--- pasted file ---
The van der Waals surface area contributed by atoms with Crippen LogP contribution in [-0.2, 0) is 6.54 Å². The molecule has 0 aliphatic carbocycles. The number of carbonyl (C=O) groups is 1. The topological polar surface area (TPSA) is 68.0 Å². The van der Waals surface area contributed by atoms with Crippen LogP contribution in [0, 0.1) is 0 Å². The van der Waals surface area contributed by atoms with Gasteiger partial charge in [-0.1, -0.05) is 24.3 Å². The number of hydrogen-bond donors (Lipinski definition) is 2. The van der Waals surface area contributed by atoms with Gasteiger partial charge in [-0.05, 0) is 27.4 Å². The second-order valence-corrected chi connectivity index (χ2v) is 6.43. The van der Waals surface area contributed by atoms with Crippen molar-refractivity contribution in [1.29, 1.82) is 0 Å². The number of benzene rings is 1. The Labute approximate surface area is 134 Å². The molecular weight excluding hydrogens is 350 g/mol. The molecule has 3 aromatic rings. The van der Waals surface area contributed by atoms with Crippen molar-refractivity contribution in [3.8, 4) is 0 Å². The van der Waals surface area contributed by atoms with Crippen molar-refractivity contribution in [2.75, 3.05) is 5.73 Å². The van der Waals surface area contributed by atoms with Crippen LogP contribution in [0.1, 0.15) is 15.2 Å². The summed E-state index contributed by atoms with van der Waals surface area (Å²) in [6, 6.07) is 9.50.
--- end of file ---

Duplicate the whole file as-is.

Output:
The van der Waals surface area contributed by atoms with Crippen LogP contribution in [-0.2, 0) is 6.54 Å². The molecule has 0 aliphatic carbocycles. The number of carbonyl (C=O) groups is 1. The topological polar surface area (TPSA) is 68.0 Å². The van der Waals surface area contributed by atoms with Crippen LogP contribution in [0, 0.1) is 0 Å². The van der Waals surface area contributed by atoms with Gasteiger partial charge in [-0.1, -0.05) is 24.3 Å². The number of hydrogen-bond donors (Lipinski definition) is 2. The van der Waals surface area contributed by atoms with Gasteiger partial charge in [-0.05, 0) is 27.4 Å². The second-order valence-corrected chi connectivity index (χ2v) is 6.43. The van der Waals surface area contributed by atoms with Crippen molar-refractivity contribution in [1.29, 1.82) is 0 Å². The number of benzene rings is 1. The Labute approximate surface area is 134 Å². The molecular weight excluding hydrogens is 350 g/mol. The molecule has 3 aromatic rings. The van der Waals surface area contributed by atoms with Crippen molar-refractivity contribution in [3.8, 4) is 0 Å². The van der Waals surface area contributed by atoms with Crippen molar-refractivity contribution in [2.75, 3.05) is 5.73 Å². The van der Waals surface area contributed by atoms with Crippen LogP contribution in [0.1, 0.15) is 15.2 Å². The summed E-state index contributed by atoms with van der Waals surface area (Å²) in [6, 6.07) is 9.50.